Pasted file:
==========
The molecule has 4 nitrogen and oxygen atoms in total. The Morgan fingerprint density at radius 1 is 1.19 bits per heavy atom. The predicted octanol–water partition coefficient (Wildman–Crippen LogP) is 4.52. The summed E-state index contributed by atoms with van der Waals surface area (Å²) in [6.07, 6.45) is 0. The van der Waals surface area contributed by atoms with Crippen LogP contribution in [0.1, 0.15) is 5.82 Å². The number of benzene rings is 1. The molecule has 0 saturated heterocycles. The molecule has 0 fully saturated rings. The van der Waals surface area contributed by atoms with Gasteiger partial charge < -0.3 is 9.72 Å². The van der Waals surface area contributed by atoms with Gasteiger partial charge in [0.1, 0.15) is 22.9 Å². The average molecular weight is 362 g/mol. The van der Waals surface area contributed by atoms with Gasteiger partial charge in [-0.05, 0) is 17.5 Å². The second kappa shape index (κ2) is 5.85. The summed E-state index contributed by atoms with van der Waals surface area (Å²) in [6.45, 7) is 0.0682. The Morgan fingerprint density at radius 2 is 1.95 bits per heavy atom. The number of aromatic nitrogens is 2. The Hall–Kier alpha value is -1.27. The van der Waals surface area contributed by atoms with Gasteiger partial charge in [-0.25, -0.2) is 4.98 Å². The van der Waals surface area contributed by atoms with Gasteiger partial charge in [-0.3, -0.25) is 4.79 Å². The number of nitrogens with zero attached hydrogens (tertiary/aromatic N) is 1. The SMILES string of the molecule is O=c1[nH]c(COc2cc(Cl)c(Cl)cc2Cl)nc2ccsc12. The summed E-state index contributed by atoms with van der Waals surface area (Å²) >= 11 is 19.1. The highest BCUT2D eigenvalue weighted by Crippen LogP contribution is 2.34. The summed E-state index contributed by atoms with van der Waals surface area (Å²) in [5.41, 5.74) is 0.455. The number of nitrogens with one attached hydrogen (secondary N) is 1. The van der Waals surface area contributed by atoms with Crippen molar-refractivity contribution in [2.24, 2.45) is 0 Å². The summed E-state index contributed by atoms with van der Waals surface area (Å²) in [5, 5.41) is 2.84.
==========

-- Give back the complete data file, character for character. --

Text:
The molecule has 4 nitrogen and oxygen atoms in total. The Morgan fingerprint density at radius 1 is 1.19 bits per heavy atom. The predicted octanol–water partition coefficient (Wildman–Crippen LogP) is 4.52. The summed E-state index contributed by atoms with van der Waals surface area (Å²) in [6.07, 6.45) is 0. The van der Waals surface area contributed by atoms with Crippen LogP contribution in [0.1, 0.15) is 5.82 Å². The number of benzene rings is 1. The molecule has 0 saturated heterocycles. The molecule has 0 fully saturated rings. The van der Waals surface area contributed by atoms with Gasteiger partial charge < -0.3 is 9.72 Å². The van der Waals surface area contributed by atoms with Gasteiger partial charge in [0.1, 0.15) is 22.9 Å². The average molecular weight is 362 g/mol. The van der Waals surface area contributed by atoms with Gasteiger partial charge in [-0.05, 0) is 17.5 Å². The second kappa shape index (κ2) is 5.85. The summed E-state index contributed by atoms with van der Waals surface area (Å²) in [6.45, 7) is 0.0682. The Morgan fingerprint density at radius 2 is 1.95 bits per heavy atom. The number of aromatic nitrogens is 2. The Hall–Kier alpha value is -1.27. The van der Waals surface area contributed by atoms with Gasteiger partial charge in [-0.25, -0.2) is 4.98 Å². The van der Waals surface area contributed by atoms with Gasteiger partial charge in [-0.3, -0.25) is 4.79 Å². The number of nitrogens with zero attached hydrogens (tertiary/aromatic N) is 1. The SMILES string of the molecule is O=c1[nH]c(COc2cc(Cl)c(Cl)cc2Cl)nc2ccsc12. The summed E-state index contributed by atoms with van der Waals surface area (Å²) >= 11 is 19.1. The highest BCUT2D eigenvalue weighted by Crippen LogP contribution is 2.34. The summed E-state index contributed by atoms with van der Waals surface area (Å²) in [5.41, 5.74) is 0.455. The number of nitrogens with one attached hydrogen (secondary N) is 1. The van der Waals surface area contributed by atoms with Crippen molar-refractivity contribution in [2.24, 2.45) is 0 Å². The summed E-state index contributed by atoms with van der Waals surface area (Å²) in [5, 5.41) is 2.84.